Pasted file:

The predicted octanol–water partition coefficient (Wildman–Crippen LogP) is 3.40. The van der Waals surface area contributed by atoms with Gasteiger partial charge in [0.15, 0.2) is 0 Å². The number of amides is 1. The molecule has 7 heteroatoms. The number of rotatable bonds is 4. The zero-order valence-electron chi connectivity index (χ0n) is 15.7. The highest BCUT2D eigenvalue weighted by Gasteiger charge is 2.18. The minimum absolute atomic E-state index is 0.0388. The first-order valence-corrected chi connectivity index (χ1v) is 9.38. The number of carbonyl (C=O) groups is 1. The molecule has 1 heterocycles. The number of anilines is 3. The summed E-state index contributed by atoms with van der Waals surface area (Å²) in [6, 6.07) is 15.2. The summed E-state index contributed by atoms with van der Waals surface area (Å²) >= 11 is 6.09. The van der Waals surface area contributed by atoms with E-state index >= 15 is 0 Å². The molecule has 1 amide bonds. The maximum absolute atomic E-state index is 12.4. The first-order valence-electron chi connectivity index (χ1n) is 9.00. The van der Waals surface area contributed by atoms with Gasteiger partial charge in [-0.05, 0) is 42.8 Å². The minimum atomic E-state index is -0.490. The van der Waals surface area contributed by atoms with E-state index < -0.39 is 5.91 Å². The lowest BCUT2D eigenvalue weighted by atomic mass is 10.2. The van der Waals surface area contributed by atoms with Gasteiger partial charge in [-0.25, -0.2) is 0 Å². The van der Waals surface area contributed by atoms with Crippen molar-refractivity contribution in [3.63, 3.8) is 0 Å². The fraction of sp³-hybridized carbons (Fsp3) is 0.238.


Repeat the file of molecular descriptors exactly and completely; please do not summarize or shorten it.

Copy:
The predicted octanol–water partition coefficient (Wildman–Crippen LogP) is 3.40. The van der Waals surface area contributed by atoms with Gasteiger partial charge in [0.15, 0.2) is 0 Å². The number of amides is 1. The molecule has 7 heteroatoms. The number of rotatable bonds is 4. The zero-order valence-electron chi connectivity index (χ0n) is 15.7. The highest BCUT2D eigenvalue weighted by Gasteiger charge is 2.18. The minimum absolute atomic E-state index is 0.0388. The first-order valence-corrected chi connectivity index (χ1v) is 9.38. The number of carbonyl (C=O) groups is 1. The molecule has 1 heterocycles. The number of anilines is 3. The summed E-state index contributed by atoms with van der Waals surface area (Å²) in [6, 6.07) is 15.2. The summed E-state index contributed by atoms with van der Waals surface area (Å²) >= 11 is 6.09. The van der Waals surface area contributed by atoms with E-state index >= 15 is 0 Å². The molecule has 1 amide bonds. The maximum absolute atomic E-state index is 12.4. The first-order valence-electron chi connectivity index (χ1n) is 9.00. The van der Waals surface area contributed by atoms with Gasteiger partial charge in [-0.05, 0) is 42.8 Å². The minimum atomic E-state index is -0.490. The van der Waals surface area contributed by atoms with E-state index < -0.39 is 5.91 Å². The lowest BCUT2D eigenvalue weighted by atomic mass is 10.2. The van der Waals surface area contributed by atoms with Gasteiger partial charge in [-0.25, -0.2) is 0 Å². The van der Waals surface area contributed by atoms with Crippen molar-refractivity contribution in [3.63, 3.8) is 0 Å². The fraction of sp³-hybridized carbons (Fsp3) is 0.238.